In the northern German city of Bremen, a unique factory filled with scientists is churning out new materials, not in ones or twos, but by the millions. These are the materials on which we’ll build new aircraft, new spaceships, new medical implants: anything new that needs something stronger, lighter, tougher or more durable than before.
The Center for Materials Science in Bremen has industrialised the science and business of invention. Like any factory, it needs its own raw materials. Alongside the contents of the periodic table and the intelligence of its researchers, the Center has one key component: data.
By generating and consuming data at a truly industrial scale, each of its researchers becomes thousands of times more productive than the usual materials science PhD. The Center's approach is an instruction manual for the enterprise on how to use data to meld scientific thinking into process.
Dr Nils Ellendt, CEO of the Center, says:
Every advance in materials science has been made by accident, and we don’t have the time for that anymore.
The answer is an industrialization of the inventive process, powered by a factory line of creation and testing. This is underpinned by the center’s new approach to collecting, collating and using data.
Creating new ideas in the enterprise is mostly the result of the human process. Analysing markets and seeing opportunities to do something different, better or quicker than what currently exists. The idea of automating innovation is alien. However, the Center has proven that it can be done by creating and testing millions of new compounds. It doesn’t remove human creativity, it elevates it.
The researchers create new materials by taking a basic idea – say, a droplet of a new steel formulation – and putting it through thousands of automatic variations in heating, cooling, compression and so on. Every step, every variation and every test is captured as data. As each new material progresses through creation, test and categorization, this data follows it. The end result is stored in a huge dataset that can be searched, sorted and categorized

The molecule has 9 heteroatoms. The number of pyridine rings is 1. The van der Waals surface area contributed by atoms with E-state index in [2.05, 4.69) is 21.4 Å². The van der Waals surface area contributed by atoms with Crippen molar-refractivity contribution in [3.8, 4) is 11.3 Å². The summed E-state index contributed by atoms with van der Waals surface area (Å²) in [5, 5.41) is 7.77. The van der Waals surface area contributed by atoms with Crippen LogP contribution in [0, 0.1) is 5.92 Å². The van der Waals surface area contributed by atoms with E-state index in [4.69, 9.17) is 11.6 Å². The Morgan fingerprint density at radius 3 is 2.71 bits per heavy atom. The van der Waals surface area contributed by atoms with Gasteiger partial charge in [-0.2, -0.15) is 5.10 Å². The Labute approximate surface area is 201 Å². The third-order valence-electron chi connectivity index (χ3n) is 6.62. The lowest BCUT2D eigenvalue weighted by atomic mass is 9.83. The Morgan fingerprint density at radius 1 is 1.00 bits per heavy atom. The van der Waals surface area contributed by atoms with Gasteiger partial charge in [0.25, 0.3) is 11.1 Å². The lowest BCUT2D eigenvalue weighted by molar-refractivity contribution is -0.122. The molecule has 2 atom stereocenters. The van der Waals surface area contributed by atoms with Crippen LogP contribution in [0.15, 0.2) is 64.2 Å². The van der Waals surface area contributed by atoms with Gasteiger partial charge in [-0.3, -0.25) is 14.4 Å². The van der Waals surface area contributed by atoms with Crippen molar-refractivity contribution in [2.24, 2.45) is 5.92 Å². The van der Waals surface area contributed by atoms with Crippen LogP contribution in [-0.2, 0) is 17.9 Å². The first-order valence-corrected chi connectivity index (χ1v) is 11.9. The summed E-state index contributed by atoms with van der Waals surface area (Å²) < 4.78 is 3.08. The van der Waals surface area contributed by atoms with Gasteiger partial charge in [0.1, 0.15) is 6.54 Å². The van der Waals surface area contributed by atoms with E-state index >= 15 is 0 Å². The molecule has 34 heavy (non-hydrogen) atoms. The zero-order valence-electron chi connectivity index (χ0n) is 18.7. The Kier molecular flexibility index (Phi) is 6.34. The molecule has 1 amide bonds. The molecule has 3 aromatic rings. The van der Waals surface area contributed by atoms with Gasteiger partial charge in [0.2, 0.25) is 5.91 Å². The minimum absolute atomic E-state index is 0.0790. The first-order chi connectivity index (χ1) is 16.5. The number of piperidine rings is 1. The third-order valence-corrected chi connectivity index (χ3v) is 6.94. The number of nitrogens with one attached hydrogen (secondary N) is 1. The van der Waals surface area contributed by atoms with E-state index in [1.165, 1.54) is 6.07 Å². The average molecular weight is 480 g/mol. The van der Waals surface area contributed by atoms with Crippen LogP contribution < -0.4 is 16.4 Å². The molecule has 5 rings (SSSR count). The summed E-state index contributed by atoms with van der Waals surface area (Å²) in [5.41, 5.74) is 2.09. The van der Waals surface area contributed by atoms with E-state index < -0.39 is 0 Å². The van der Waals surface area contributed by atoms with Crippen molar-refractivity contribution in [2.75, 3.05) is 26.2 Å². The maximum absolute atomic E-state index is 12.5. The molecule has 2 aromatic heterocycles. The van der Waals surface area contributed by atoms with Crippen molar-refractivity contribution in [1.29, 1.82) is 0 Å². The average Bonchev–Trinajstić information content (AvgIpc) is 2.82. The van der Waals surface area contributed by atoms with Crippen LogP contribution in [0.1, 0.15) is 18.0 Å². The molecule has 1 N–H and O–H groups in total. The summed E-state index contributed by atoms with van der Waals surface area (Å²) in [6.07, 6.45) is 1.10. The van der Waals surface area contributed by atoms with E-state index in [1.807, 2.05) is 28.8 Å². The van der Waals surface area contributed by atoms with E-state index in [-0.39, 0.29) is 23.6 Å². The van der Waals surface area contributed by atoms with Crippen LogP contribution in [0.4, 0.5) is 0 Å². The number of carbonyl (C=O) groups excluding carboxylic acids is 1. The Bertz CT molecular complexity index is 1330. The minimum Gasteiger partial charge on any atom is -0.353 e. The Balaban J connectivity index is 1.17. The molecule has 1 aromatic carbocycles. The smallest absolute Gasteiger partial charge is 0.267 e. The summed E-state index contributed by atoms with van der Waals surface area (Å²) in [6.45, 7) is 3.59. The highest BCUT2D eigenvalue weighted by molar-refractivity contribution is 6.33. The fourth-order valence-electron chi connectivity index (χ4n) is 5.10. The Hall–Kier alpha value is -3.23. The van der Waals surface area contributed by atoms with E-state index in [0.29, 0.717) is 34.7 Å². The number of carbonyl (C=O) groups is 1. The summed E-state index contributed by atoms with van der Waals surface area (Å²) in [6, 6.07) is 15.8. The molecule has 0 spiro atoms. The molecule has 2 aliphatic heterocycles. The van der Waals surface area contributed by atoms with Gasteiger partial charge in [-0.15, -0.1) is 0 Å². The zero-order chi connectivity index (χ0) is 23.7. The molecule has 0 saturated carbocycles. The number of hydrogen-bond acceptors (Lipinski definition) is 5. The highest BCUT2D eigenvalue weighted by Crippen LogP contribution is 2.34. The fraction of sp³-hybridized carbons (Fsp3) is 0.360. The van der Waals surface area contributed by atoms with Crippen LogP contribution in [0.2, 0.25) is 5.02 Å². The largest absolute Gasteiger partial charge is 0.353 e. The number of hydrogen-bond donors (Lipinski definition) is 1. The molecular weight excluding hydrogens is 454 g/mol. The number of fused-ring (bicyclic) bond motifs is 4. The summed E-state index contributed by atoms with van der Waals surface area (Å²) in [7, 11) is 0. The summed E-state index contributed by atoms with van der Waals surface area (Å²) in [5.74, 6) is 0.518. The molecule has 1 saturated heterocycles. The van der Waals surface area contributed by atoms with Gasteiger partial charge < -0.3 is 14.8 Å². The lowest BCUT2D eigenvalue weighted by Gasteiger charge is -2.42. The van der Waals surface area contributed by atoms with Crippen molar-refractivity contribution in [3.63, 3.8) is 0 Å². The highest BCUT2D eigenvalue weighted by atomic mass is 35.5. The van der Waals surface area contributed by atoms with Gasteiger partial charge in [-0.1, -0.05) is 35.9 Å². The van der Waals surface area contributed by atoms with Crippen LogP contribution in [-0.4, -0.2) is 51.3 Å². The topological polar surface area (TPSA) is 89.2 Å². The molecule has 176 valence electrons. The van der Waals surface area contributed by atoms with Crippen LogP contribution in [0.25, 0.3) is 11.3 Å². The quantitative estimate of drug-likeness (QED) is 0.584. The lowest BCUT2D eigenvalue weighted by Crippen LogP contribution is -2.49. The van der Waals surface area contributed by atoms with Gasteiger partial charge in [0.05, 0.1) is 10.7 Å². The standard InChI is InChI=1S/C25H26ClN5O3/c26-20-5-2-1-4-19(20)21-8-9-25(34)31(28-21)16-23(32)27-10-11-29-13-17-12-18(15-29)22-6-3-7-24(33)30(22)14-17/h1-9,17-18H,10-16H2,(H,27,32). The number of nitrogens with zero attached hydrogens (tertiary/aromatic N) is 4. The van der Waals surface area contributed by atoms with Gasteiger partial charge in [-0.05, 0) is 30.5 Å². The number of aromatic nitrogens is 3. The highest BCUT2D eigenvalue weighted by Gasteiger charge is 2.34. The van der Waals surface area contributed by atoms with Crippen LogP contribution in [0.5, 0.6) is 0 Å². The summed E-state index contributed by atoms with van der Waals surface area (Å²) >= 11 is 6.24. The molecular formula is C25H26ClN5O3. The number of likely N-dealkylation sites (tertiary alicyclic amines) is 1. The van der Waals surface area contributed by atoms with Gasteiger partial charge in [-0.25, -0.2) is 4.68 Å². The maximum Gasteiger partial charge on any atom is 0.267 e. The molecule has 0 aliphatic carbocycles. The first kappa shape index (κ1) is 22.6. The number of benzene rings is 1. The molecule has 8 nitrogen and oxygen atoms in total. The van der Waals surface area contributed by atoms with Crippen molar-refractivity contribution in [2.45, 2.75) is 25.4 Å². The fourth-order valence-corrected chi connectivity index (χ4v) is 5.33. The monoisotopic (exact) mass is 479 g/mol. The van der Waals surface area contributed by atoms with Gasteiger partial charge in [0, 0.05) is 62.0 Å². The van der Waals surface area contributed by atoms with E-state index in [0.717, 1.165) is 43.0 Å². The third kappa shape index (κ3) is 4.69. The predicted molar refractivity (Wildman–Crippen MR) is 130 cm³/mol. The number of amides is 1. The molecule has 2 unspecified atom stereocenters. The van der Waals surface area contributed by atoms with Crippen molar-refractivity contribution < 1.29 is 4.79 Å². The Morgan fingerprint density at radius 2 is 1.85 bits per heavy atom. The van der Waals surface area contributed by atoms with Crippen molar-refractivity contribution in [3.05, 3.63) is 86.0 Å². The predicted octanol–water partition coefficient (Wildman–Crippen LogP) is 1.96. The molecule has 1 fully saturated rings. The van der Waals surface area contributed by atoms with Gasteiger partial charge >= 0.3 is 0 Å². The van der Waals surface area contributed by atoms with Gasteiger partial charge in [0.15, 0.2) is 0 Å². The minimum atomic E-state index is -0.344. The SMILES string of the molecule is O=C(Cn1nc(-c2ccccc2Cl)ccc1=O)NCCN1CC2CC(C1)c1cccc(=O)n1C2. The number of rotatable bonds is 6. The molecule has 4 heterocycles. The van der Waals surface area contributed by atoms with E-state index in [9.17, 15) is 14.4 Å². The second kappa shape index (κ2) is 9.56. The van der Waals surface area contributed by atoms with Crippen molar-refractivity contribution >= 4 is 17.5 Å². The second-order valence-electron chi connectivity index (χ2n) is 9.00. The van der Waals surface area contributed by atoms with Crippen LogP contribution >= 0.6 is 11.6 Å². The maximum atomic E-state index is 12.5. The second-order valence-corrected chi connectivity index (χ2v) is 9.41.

Dr Ellendt explains:
We store every bit of information about the production and testing process, as well as the results of the tests themselves, and this is new in materials science.
In science, all results are valuable. Even if it isn’t immediately obvious. Take the laser, for example, which when first created was described as ‘an answer in search of a problem’. However, the laser eventually went on to spark a huge part of our information revolution. And this was only possible because it already existed and could be recreated at will.
When creating a new service, an enterprise will likely be interested in: how much revenue did it generate? Or, how many people used it? But this is a tiny part of the story. There are thousands of questions you can ask of a new idea as it goes through the pipeline and into the real world. How long did it take to develop? And with how much resource? What didn’t get created because we worked on this? But this information is rarely kept, let alone collated and made searchable.
Dr Ellendt, explains:
Each innovation is its own case study, one with lessons for every department, but only when the big picture is available to all.
One of the greatest barriers to building the data-illuminated enterprise has been the inflexibility of relational databases, which force data into patterns before they can even begin to be analyzed. That was the big issue facing the researchers, who were creating data in a bewildering variety of formats, from single numbers to tables, graphs, images and multi-dimensional scans.
Dr Ellen explains that while thoughts initially centered around structured databases, “we quickly realised that unstructured data was the way to go.”
We didn’t have the luxury of data in standard formats. We had to store it in very accessible ways no matter what it was, and efficiently work with it.
The center’s research uses small steel droplets or microsamples, which are put through a series of tests and evaluations. By using these microsamples researchers are able to learn more about the properties of the sample with less material, less cost and much less time.
Once the data is stored and managed, its usefulness increases exponentially. The data can then be processed in ways that reveal what it’s saying, in ways that can be searched and compared. Dr Ellendt says: “We move the data itself through a pipeline into documents, making it available for automated processes. MongoDB is uniquely suited to our purpose.”
An enterprise that takes a scientific approach to all its data, and considers its innovation process as a rich source of information for the future, is refining and recycling its most precious resources for its own use.
You can read the full University of Bremen data story on MongoDB.com: Creating the material world through data, one million inventions at a time